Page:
DPWH steps up campaign vs credit-grabbing, ‘epal’ politicos | Inquirer News

DPWH steps up campaign vs credit-grabbing, ‘epal’ politicos

12:30 AM January 30, 2016

MALITA, Davao Occidental—The Department of Public Works and Highways (DPWH) has intensified its campaign against epal, or attention-grabbing, politicians, who take credit for nationally funded government projects, especially during the election season.

Mariano Alquiza, DPWH director in Southern Mindanao, said in the region, public works officials are strictly implementing a department order that prohibits politicians from putting up billboards or hanging tarpaulins with their names and faces near nationally funded projects like roads or bridges.

“We cannot possibly prevent them all the time but if we see billboards or tarpaulins of politicians near our billboards announcing the projects, we remove them,” he said.


Alquiza admitted that DPWH field workers have recently removed such billboards and tarpaulins but would not reveal the identities of the epal politicians.


“No single politician should take credit for government projects,” he said of the department order that Public Works Secretary Rogelio Singson issued in February 2013.

Under the order, politicians are barred from putting up billboards or hanging tarpaulins within 100 meters of the beginning and end of a project.

Alquiza said he is reminding politicians anew, especially during the election season, to keep their hands off government projects as tools to promote themselves.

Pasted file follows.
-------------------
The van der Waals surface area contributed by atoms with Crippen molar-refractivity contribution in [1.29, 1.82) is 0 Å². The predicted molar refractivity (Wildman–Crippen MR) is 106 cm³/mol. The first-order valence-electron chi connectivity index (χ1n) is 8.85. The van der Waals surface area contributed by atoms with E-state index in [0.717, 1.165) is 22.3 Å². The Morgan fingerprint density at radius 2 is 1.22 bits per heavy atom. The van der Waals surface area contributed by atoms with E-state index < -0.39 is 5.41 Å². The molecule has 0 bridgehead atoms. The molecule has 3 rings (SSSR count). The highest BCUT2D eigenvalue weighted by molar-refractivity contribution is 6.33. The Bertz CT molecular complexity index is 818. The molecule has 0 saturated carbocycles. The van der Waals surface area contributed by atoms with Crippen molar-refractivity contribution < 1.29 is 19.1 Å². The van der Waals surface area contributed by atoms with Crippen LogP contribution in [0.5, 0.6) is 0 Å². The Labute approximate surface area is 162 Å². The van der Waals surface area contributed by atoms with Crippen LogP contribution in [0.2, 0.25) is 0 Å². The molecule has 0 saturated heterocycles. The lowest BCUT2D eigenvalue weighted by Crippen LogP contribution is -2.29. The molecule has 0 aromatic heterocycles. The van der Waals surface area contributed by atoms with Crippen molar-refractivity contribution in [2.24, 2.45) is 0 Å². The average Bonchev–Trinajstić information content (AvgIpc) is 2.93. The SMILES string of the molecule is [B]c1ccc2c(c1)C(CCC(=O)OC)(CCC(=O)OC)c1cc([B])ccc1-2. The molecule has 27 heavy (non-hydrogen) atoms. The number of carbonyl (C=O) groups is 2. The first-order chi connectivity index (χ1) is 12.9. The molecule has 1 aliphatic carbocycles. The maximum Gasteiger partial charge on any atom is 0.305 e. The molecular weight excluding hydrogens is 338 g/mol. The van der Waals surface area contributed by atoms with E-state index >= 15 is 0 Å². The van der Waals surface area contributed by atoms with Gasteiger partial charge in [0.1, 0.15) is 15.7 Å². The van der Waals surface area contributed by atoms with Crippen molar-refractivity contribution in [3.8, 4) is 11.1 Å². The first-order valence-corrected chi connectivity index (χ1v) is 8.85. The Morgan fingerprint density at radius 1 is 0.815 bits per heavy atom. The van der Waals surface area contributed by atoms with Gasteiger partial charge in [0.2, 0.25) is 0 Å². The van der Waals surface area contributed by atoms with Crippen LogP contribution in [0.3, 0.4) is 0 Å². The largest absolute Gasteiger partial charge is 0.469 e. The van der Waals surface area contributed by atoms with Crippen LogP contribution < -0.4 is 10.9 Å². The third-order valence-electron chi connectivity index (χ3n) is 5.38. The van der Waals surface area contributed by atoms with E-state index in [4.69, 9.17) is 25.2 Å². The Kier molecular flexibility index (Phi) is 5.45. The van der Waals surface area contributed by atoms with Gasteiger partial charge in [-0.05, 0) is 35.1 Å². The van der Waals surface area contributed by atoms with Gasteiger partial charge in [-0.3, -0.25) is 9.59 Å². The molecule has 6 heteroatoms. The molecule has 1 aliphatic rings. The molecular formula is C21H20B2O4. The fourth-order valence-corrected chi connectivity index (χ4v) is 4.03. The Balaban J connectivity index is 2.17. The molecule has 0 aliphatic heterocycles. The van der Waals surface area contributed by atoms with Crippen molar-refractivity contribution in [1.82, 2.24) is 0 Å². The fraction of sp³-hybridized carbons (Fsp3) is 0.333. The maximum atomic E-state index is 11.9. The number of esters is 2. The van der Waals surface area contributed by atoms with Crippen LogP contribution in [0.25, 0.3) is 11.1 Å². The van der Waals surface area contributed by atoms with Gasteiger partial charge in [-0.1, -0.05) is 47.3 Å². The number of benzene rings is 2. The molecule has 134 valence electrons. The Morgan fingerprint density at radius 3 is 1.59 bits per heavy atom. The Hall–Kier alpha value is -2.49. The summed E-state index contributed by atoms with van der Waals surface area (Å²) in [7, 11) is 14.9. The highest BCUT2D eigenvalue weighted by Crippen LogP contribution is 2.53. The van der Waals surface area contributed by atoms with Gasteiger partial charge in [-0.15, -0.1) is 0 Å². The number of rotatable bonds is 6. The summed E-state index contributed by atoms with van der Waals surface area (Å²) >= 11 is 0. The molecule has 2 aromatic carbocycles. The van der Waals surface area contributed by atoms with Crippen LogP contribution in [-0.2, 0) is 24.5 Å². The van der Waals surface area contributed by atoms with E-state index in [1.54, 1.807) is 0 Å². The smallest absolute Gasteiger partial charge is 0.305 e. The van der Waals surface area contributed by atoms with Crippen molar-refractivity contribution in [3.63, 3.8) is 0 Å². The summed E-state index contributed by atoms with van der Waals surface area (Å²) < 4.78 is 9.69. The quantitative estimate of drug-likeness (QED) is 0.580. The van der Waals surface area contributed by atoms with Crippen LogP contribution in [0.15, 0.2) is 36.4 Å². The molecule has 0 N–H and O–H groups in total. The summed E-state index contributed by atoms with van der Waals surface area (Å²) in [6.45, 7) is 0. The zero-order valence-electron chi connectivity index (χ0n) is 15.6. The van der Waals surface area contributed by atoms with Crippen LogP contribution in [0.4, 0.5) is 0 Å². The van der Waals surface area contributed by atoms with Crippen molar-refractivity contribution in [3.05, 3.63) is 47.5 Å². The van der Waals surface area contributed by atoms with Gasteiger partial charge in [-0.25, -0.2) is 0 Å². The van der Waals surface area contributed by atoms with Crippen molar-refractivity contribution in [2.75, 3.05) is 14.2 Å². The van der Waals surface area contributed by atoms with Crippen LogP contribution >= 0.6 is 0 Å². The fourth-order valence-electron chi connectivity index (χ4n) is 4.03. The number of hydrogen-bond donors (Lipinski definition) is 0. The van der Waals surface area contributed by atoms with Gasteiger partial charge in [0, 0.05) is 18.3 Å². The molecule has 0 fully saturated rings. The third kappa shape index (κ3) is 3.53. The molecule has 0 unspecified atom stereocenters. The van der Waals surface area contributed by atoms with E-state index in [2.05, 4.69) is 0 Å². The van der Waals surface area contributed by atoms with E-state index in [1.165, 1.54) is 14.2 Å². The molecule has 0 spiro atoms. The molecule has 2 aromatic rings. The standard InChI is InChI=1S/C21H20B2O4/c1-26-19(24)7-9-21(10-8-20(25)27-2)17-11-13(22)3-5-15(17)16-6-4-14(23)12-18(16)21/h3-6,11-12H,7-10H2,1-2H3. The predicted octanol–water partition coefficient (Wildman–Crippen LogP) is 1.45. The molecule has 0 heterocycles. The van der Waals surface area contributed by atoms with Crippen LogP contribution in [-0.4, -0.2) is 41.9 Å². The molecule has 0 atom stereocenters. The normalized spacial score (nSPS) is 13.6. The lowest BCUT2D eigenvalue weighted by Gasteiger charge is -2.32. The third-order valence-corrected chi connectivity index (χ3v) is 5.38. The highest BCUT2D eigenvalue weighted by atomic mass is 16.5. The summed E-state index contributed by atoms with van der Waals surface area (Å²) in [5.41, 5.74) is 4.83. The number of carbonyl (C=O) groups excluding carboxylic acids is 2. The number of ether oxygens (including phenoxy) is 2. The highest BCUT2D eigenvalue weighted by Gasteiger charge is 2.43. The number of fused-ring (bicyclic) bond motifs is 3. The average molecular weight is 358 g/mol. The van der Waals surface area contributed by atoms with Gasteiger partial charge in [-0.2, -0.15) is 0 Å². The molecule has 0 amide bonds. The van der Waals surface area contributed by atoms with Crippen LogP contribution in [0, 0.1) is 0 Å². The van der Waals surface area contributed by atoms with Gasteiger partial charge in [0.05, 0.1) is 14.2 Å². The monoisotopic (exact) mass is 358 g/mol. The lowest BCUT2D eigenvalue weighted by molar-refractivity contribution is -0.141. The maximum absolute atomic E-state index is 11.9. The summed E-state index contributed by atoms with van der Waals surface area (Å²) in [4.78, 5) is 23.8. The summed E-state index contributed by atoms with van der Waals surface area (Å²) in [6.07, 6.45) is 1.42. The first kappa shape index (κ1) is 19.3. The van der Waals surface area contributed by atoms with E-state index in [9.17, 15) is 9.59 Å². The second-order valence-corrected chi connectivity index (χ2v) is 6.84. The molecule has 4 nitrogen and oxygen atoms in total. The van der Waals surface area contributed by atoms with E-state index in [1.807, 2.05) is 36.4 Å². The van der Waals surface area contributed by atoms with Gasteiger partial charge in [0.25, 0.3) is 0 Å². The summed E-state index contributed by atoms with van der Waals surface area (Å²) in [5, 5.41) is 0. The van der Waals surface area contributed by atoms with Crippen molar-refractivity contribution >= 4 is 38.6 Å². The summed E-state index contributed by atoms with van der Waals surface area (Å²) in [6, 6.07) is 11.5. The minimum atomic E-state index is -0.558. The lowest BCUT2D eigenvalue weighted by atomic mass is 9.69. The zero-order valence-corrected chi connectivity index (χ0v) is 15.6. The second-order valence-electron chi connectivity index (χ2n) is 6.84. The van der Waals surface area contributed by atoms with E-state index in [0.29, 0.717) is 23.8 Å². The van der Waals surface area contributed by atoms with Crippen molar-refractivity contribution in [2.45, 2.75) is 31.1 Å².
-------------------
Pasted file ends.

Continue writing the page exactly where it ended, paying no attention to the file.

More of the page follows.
He said while some politicians are persistent, DPWH workers would also be untiring in removing unauthorized billboards and tarpaulins despite the risk of retaliation by the politicians.

“There are indeed politicians who are epal,” said Alquiza.

“It would be difficult for us to monitor each and every project to ensure that there are no unauthorized billboard and tarpaulin put up there, but when we see one, we remove it,” he said.


Zenaida Tan, Davao del Sur first district engineer, admitted that aside from billboards and tarpaulins, some politicians would also take credit for nationally funded projects by making sure they are present at turnover ceremonies.

Tan recounted an experience when a ceremonial ribbon at the turnover ceremony for an unspecified project, which had already been cut, had to be rejoined so that another politician could cut it.

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“Actually, turnover ceremonies are just formalities. We could do away with it. What is important is we finish the project and have it received by the recipient local government unit,” she said. Eldie Aguirre, Inquirer Mindanao

TAGS: campaign, Credit, electorate, Epal, fund, Government, politicians, politicos, Projects, Votes

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